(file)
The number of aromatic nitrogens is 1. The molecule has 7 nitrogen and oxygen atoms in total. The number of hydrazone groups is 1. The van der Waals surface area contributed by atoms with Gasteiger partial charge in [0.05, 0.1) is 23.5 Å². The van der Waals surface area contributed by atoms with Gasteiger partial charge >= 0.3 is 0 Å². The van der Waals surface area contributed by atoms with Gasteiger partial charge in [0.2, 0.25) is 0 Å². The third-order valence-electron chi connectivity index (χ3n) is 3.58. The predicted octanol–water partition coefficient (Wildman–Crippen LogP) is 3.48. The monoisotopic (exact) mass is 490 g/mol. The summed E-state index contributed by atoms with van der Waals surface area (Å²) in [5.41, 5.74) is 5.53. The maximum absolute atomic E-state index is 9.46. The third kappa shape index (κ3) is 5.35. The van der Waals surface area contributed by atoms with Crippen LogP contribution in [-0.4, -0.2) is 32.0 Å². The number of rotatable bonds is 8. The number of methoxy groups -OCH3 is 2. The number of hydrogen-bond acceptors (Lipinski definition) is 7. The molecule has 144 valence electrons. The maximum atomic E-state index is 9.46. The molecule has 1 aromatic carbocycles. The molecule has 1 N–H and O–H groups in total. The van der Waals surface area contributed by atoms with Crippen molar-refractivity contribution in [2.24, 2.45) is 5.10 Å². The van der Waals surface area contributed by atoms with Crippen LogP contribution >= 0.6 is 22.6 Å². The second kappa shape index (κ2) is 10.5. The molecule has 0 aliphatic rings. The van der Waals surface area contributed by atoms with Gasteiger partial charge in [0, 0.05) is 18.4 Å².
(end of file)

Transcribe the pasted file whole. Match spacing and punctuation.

The number of aromatic nitrogens is 1. The molecule has 7 nitrogen and oxygen atoms in total. The number of hydrazone groups is 1. The van der Waals surface area contributed by atoms with Gasteiger partial charge in [0.05, 0.1) is 23.5 Å². The van der Waals surface area contributed by atoms with Gasteiger partial charge >= 0.3 is 0 Å². The van der Waals surface area contributed by atoms with Gasteiger partial charge in [0.2, 0.25) is 0 Å². The third-order valence-electron chi connectivity index (χ3n) is 3.58. The predicted octanol–water partition coefficient (Wildman–Crippen LogP) is 3.48. The monoisotopic (exact) mass is 490 g/mol. The summed E-state index contributed by atoms with van der Waals surface area (Å²) in [5.41, 5.74) is 5.53. The maximum absolute atomic E-state index is 9.46. The third kappa shape index (κ3) is 5.35. The van der Waals surface area contributed by atoms with Crippen LogP contribution in [-0.4, -0.2) is 32.0 Å². The number of rotatable bonds is 8. The number of methoxy groups -OCH3 is 2. The number of hydrogen-bond acceptors (Lipinski definition) is 7. The molecule has 144 valence electrons. The maximum atomic E-state index is 9.46. The molecule has 1 aromatic carbocycles. The molecule has 1 N–H and O–H groups in total. The van der Waals surface area contributed by atoms with Crippen molar-refractivity contribution in [2.24, 2.45) is 5.10 Å². The van der Waals surface area contributed by atoms with Crippen LogP contribution >= 0.6 is 22.6 Å². The second kappa shape index (κ2) is 10.5. The molecule has 0 aliphatic rings. The van der Waals surface area contributed by atoms with Gasteiger partial charge in [0, 0.05) is 18.4 Å².